It’s amazing to me how many companies destroy a customer relationship at the very end. How their attitudes change towards a customer at the end of that customer’s “customer lifetime”. A company that’s worked hard to deliver a good product, good service, and good experience, throws it all away when the customer leaves.
Now, I don’t really rant for the sake of ranting, because that makes these posts about me and not you, and that’s not what we’re about. However, I’m okay ranting with a purpose — when there is an underlying lesson that can help you improve your approach to customer experience.
So let me tell you a bit about this company we’re dealing with right now, and in doing so, hopefully help you pay more attention to this critical moment in the customer’s journey – the end of the journey.
We have a SAAS (service as a software) provider that we’ve used for the past year or two. They’ve been nice in trying to help us get the product set up and worked with us to try to use the product more. In the end however, we just didn’t use it. Okay, that’s on us. We’re not asking for a refund. We paid for it; we didn’t use it. The product was there to be used; they held up their end of the contract. We’re all good.
Now, we need to cancel the product before we get charged for another year, and it’s not a small amount. So, we went to make sure that we canceled before the product renewed. Within this one process, this company transformed itself from a nice, helpful little startup to one of those sketchy tech companies that makes it almost impossible to get out of their service.
Let me tell you a little bit about what we went through first — and I want to break down a few of the details in case you find that your organization has some of these things.
First, when you’re logged into your account, there is no support phone number or way to just click a button and cancel. Literally, it is very obviously and purposefully not there. You go to all the different accounts screens, there’s nothing! So, how does one cancel you might ask? Well, you have to find a help article on how to cancel your account, which is essentially a short version of a terms or conditions – literally, thick legalese mostly about all the ways they can charge you and you don’t have recourse.
Now, once you get there, the fun starts, because you can only cancel two ways – and they’re very emphatic that these are the only two ways — you can cancel using the form when you’re logged into your account or to speak with an individual on the phone. You absolutely cannot cancel your account using an email.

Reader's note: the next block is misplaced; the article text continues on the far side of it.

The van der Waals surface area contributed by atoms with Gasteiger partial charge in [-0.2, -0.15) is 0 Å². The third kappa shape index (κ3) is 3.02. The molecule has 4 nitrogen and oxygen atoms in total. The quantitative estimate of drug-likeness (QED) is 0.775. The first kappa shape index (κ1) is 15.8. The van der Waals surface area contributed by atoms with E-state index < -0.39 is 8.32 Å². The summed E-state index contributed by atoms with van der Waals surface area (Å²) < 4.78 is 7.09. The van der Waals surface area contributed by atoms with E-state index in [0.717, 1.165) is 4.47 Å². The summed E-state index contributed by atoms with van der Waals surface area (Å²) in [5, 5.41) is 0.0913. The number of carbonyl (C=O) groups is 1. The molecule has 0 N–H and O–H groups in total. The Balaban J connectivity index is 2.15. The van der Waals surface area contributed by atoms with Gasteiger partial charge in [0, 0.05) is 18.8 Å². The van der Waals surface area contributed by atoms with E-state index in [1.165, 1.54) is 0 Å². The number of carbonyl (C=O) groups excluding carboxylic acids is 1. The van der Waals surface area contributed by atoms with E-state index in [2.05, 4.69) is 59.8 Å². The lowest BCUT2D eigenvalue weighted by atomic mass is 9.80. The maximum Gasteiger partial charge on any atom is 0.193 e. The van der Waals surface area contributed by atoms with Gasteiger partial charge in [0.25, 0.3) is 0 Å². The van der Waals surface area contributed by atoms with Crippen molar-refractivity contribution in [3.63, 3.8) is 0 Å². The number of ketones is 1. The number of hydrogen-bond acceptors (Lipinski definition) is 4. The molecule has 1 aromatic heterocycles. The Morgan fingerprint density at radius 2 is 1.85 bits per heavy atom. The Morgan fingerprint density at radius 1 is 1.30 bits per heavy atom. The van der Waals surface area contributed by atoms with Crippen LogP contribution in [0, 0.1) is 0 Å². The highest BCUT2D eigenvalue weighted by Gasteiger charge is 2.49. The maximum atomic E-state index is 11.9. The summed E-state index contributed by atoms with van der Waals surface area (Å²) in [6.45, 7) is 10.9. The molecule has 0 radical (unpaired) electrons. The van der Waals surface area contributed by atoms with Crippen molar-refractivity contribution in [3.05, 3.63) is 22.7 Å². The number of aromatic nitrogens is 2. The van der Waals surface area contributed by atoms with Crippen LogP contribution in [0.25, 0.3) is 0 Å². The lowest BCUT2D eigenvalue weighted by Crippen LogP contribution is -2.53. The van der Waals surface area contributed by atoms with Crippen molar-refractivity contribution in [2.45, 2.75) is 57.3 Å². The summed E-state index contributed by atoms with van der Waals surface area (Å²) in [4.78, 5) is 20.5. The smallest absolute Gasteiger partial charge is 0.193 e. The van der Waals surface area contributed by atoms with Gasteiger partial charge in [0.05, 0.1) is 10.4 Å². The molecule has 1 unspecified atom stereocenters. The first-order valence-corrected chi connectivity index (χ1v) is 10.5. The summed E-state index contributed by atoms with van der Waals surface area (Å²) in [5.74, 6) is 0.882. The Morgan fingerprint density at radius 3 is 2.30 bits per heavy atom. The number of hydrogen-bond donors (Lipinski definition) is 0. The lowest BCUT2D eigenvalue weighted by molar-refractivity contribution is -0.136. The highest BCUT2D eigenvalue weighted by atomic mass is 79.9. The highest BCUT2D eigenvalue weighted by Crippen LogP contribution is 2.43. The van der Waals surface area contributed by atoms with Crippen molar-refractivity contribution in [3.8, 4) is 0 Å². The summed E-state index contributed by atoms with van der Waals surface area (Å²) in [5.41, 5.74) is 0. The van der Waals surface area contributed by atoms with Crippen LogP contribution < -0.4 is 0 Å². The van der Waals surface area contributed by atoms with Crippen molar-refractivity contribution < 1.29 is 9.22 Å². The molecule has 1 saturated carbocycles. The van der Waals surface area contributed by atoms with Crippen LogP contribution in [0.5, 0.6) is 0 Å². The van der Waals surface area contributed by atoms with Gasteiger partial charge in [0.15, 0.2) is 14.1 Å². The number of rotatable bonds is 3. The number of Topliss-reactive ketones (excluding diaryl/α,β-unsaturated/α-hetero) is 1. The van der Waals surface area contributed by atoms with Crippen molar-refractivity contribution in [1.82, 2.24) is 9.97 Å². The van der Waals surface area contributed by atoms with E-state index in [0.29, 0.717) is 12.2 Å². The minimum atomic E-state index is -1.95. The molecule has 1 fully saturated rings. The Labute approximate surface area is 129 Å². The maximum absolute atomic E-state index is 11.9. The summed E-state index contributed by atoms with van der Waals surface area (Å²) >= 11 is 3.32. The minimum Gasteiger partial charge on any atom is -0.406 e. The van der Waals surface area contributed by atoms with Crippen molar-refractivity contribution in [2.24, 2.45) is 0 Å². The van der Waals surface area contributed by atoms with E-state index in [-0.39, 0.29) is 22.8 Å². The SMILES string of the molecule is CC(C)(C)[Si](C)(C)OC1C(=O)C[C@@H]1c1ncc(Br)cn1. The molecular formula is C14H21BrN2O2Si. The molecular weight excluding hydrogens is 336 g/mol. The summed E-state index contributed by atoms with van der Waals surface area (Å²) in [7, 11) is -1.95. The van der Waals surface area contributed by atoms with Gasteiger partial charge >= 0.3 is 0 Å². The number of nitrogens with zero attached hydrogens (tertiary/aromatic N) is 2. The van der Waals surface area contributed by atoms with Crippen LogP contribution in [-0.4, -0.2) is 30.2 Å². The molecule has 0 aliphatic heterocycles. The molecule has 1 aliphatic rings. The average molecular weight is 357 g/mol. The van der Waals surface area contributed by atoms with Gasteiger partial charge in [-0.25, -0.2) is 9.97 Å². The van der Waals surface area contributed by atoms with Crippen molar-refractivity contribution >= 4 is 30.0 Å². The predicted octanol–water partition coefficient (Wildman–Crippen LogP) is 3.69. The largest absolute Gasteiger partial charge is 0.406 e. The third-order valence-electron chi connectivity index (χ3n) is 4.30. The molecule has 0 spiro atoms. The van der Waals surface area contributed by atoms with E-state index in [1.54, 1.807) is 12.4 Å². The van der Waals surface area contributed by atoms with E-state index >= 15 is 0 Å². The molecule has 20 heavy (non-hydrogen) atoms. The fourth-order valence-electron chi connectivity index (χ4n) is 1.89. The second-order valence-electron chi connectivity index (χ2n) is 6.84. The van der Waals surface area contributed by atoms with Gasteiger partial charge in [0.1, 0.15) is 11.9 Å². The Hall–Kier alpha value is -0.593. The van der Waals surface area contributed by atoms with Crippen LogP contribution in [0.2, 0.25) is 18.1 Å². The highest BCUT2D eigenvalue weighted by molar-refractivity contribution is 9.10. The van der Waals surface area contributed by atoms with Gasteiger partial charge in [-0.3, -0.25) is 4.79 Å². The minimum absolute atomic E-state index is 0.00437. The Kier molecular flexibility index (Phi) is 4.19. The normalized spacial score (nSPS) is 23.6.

Okay fine, they have their systems. Of course, if these are the two ways to cancel you would think that the form would be easy to find and the phone number obvious. Not so much.
Okay, I’m going to bring this home without walking you through every last detail.
Here’s where we are: we filled out a form (which was at the bottom of the cancellation article but not in the account where, the one we are told we must use to officially cancel, is supposed to be).
We received no autoresponder or email confirmation that the form was received.
We found a phone number for someone who had helped us with product set up before buried in a calendar invite and canceled with her via phone. She was not the correct person but said she would get the info to support. It is now 12:30pm and we have not heard from them.
Now, it’s a Friday as I write this and we will be charged on Monday. They very clearly say that you have to cancel 24 hours ahead. We’re way ahead of that but have no confidence that they won’t charge us, and we won’t have to deal with getting it reversed and all of the fun that comes with that.
So instead of focusing on important things, when we finish this post, guess what we’re doing?
Here’s the thing – they ruined this relationship by treating me differently as an exiting customer than as a current customer.